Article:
The Catcher Was A Spy Review

If there are two things that the general moviegoer likes, its spy movies and Paul Rudd. So when news of The Catcher Was A Spy became public, you'd think cinephiles would be psyched to see Rudd in another badass role, alongside his run as Ant-Man in the Marvel Cinematic Universe. Unfortunately, those looking for Rudd to use his charm and action experience in a thrilling real-life story will ultimately be disappointed in The Catcher Was A Spy. Because while the titular character is on a dangerous assassination mission at the height of WWII, the stakes feel surprisingly low.

The Catcher Was A Spy tells the real-life story (ish) of pro baseball player turned spy Moe Berg. We meet Berg when he's getting a bit long in the tooth in in the league, and begins to think about what his career might be like in the future. Rather than trying to be gym teacher or team manager, Berg's natural inclination was the still growing CIA. Obviously.

Paul Rudd plays Moe Berg with vague swagger, showing off random skills whenever the plot calls for it. While he repeatedly claims he'slousy ball player, his montage while playing with soldiers makes him seem like a living legend. Berg also spoke a ton of languages, a subject never brought up until he eventually whips them out when trying to get involved in the Office of Strategic Services.

This note seems to plague much of The Catcher Was A Spy, as there's little character development until the time calls for it. We do not meet a young Moe Berg, and watch as he studies and absorbs his myriad languages. We also don't see what it took to get Moe into professional baseball, or how his relationship with girlfriend Estella (Sienna Miller) began.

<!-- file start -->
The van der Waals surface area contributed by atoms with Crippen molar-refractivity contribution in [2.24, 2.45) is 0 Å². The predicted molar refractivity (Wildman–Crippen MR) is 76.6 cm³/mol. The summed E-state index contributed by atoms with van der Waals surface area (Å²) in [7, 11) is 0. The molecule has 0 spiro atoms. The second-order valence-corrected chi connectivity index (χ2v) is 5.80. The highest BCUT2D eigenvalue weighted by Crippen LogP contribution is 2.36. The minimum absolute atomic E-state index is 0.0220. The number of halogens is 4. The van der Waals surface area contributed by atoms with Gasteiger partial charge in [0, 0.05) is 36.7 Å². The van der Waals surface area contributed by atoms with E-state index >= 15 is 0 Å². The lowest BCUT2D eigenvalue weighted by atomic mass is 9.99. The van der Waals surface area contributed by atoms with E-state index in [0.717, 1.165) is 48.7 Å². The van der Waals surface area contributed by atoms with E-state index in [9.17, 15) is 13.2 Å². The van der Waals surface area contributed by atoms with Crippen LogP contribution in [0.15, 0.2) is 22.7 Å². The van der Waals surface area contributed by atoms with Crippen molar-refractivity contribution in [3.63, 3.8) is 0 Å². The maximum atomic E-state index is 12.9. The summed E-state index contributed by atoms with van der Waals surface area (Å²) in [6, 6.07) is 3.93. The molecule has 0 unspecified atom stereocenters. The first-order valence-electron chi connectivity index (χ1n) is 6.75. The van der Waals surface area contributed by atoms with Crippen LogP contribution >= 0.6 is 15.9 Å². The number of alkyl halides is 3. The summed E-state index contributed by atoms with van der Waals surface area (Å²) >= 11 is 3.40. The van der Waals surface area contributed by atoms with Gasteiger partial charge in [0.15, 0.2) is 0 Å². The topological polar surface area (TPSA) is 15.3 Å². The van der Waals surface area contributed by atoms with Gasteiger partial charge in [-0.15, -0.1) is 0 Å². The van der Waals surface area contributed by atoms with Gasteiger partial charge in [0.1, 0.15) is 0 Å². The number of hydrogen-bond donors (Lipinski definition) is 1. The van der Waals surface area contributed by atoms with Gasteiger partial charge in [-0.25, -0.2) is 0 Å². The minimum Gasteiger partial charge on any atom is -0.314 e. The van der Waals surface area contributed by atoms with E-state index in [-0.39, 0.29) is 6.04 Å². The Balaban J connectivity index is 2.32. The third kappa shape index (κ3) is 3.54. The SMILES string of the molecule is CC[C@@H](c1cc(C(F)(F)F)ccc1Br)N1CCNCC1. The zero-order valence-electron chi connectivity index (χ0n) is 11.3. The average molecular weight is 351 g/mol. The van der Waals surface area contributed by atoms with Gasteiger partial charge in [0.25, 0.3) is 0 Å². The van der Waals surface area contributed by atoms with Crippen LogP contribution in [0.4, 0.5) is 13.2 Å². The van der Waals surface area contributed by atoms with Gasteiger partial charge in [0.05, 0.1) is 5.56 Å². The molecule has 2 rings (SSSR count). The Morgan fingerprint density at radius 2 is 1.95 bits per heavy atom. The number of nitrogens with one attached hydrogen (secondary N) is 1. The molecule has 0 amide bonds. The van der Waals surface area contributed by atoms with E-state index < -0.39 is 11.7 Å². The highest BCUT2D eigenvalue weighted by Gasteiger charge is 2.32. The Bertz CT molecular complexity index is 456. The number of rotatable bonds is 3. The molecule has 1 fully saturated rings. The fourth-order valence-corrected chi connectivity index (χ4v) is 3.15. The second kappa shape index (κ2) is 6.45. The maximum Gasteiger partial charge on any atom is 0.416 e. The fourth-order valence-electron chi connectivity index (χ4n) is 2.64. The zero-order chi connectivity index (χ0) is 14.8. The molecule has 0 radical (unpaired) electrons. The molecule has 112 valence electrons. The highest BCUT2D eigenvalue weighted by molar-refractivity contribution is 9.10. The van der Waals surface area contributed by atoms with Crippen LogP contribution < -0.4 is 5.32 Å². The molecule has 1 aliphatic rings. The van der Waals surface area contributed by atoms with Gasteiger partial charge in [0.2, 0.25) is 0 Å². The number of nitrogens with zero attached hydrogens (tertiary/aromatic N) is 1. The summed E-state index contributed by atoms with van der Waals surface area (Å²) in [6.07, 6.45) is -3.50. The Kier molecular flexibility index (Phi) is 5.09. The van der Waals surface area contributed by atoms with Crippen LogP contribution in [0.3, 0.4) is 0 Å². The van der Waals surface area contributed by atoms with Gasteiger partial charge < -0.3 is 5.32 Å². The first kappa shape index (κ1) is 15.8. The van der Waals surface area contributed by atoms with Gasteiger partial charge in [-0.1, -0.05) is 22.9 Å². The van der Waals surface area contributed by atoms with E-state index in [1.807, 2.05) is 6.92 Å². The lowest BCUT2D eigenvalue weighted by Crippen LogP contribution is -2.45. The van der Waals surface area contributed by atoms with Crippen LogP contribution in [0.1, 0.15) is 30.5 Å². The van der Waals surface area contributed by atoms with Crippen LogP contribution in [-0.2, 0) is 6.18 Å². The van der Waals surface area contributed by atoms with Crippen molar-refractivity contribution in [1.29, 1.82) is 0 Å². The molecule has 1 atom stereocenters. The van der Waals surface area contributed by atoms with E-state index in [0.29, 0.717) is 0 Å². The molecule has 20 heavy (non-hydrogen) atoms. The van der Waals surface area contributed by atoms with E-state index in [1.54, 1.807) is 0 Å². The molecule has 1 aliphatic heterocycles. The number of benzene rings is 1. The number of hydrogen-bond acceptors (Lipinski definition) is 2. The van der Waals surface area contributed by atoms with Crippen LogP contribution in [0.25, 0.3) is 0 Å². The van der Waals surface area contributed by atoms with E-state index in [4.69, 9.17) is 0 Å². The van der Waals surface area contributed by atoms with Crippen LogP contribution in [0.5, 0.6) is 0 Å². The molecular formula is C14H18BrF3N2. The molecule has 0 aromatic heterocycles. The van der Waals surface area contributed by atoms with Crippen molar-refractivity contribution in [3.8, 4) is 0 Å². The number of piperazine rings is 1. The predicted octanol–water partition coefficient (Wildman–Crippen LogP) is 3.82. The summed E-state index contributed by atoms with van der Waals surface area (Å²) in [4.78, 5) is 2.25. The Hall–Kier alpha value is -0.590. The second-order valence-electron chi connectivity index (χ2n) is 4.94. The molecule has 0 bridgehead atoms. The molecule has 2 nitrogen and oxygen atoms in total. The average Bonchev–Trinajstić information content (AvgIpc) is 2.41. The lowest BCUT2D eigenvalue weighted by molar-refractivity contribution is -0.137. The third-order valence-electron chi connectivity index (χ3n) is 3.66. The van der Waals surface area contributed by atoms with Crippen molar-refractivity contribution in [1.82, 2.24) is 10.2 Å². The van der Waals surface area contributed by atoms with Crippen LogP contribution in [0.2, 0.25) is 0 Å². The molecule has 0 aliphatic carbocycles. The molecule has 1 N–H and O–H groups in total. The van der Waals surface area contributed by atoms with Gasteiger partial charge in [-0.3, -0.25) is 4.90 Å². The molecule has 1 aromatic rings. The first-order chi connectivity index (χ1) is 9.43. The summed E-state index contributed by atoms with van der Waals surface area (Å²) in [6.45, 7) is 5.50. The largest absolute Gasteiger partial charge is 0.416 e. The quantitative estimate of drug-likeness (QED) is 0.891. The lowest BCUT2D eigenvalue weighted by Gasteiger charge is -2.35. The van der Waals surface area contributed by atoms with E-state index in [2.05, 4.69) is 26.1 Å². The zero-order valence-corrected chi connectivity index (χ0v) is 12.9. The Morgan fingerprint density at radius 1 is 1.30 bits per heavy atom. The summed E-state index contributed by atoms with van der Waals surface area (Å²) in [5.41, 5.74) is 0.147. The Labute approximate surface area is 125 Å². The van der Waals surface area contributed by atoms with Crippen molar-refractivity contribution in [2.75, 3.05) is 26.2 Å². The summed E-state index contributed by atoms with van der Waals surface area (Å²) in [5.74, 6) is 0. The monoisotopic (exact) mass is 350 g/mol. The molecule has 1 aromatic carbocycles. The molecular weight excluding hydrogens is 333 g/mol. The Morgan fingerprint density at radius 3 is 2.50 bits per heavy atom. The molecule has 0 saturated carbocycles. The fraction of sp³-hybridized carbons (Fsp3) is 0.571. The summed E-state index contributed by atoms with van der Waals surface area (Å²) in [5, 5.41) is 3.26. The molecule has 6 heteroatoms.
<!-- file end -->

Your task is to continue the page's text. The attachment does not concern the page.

The overall vagueness of The Catcher Was A Spy includes the protagonist, Paul Rudd's Moe Berg. It's hard to really connect with him or understand his psyche, beyond vague good intentions. He moves across careers and scene partners with relative ease, but also without much character. Moe just seems like a nice guy, but as mysterious to the audience as he is to the real-life figures he interacts with.

The true life concept of The Catcher Was A Spy sounds fascinating: a baseball player joins the CIA, and is tasked with assassinating supposed atomic bomb scientist Werner Heisenberg. Yet the action and high stakes situations feel remarkably casual. While Moe doesn't do a ton of emoting during war scenes and tense espionage, the film's soundtrack doesn't even pick up to help move the audience. The film's final climax is thoroughly underwhelming, possibly asking what the point of the past 98 minutes was.

The Catcher Was A Spy may also have some controversy surrounding it, especially when it comes to the protagonist's sexuality. While Moe Berg has a girlfriend who he loves, their connection is portrayed as almost completely platonic. Moe's apparent conflicted sexuality and same sex attraction makes for some of the film's most tender and emotional moments, although it's unclear if director Ben Lewin and writer Robert Rodat got this from fact, or if it was a question greatly expanded in order to craft a more complex central character. The novel of the same name had no inclusion of this aspect to Moe Berg, despite it being such a major plot point and through line of Catcher Was A Spy's runtime.

Paul Rudd is joined by an impressive supporting cast, who each try to bring their best to their respective roles. Paul Giamatti is probably the biggest scene stealer, as the moral compass character Samuel Goudsmit. Also making appearances are the likes of Jeff Daniels, Connie Nielsen, and Mark Strong. They all bring their signature skill to the table, albeit in a weak project.

The Catcher Was A Spy sounds like an emotional and thrilling ride on paper, but it ends up more weighed down than its protagonist. You can catch the film in limited theaters now.

Corey Chichizola
Movies Editor

Corey was born and raised in New Jersey. Double majored in theater and literature during undergrad. After working in administrative theater for a year in New York, he started as the Weekend Editor at CinemaBlend. He's since been able to work himself up to reviews, phoners, and press junkets-- and is now able to appear on camera with some of his famous actors... just not as he would have predicted as a kid.